Happy Thanksgiving! What are you thankful for this year?


While Thanksgiving has become all about the turkey, stuffing, cranberry sauce, and pumpkin pie, don’t forget to take a moment to be thankful for friends and family and… science? Being part of the scientific community, we can look at what new scientific developments have been accomplished this year that we can appreciate.

  1. embryoGene-editing has been quickly evolving, helping to generate more in-depth research and moving into clinical applications. Thanks to CRISPR, a gene linked to heart disease was successfully deleted from a human embryo. Also, the first ever gene-editing human trial was performed, using CRISPR inside the body to disable a tumor growth mechanism and remove human papillomavirus (HPV) by applying a gel that carries the necessary edited DNA.
  2. Metallic hydrogen was created for the first time ever using otherworldly pressure not experienced on earth. Liquid hydrogen was compressed by applying almost five million atmospheres of pressure to create the metal. In its metallic state, hydrogen can act as a superconductor and could also change the way we store energy or build rockets and other spacecraft.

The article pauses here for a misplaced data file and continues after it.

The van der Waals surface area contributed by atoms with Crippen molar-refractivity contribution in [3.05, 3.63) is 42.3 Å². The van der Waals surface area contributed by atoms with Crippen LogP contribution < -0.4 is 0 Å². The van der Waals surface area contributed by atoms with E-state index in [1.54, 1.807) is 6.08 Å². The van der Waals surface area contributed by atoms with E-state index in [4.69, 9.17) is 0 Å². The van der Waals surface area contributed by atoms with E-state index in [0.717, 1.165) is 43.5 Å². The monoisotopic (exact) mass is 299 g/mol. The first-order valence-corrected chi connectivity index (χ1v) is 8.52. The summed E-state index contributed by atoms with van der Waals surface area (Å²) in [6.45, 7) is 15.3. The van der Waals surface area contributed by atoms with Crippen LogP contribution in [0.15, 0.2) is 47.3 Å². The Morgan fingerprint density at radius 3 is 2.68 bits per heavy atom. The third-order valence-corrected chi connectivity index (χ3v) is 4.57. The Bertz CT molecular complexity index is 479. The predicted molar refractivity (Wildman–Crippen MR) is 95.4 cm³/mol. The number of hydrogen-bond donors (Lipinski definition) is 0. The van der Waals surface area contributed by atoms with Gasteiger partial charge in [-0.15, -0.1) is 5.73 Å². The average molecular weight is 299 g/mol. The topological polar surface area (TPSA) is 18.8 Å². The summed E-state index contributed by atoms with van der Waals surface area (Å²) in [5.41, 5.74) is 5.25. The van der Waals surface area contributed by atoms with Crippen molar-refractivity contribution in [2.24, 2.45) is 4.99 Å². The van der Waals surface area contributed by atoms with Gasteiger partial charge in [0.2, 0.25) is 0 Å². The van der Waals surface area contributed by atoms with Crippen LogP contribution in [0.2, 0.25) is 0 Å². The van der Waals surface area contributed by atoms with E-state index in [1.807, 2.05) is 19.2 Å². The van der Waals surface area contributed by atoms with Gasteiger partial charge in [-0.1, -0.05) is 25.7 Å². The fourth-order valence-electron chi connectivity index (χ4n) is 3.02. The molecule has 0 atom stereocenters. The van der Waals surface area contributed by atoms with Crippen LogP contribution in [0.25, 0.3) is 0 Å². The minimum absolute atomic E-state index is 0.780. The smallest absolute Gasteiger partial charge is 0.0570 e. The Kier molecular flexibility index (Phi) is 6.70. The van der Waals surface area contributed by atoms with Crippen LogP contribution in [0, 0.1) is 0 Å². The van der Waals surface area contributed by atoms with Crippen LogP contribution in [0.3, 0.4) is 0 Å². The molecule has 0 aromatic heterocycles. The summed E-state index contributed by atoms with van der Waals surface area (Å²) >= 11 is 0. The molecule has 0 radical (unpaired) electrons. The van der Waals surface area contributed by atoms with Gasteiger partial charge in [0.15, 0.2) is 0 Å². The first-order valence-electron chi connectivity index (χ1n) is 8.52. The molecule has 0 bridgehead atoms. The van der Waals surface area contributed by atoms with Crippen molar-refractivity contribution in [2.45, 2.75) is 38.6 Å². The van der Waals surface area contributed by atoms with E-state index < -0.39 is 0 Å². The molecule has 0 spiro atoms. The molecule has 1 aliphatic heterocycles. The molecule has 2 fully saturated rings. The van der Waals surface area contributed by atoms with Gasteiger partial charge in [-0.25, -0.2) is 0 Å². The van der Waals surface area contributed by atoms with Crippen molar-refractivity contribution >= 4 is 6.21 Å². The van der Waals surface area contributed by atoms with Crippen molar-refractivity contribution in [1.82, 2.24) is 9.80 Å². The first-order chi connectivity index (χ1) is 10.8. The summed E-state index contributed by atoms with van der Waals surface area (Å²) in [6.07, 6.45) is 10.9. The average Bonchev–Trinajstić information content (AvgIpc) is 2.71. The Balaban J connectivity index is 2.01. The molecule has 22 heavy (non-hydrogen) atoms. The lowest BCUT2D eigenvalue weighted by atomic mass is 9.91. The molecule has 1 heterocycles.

3. superearthThe discovery of a super-earth, the best candidate for extraterrestrial life so far, occurred earlier this year. Being about 40 light-years away from Earth, this new planet is the closest thing to a habitable planet ever found.
  4. Artificial intelligence is coming a long way this year, with improvements in navigating complex environments and accelerating data analyses. Google’s Deepmind has built neural networks that can learn similarly to humans, while IBM’s Watson for Genomics is turning genomic data analysis upside down by analyzing data more than 10 times faster than a human counterpart.


Considering these and many other great scientific advancements were developed this year alone, we can be grateful to live in a time when science and technology can evolve quickly, turning concepts into new realities. This Thanksgiving, stop for just a minute to consider the scientific side of things. Maybe you will come up with the next big science advancement over turkey dinner!


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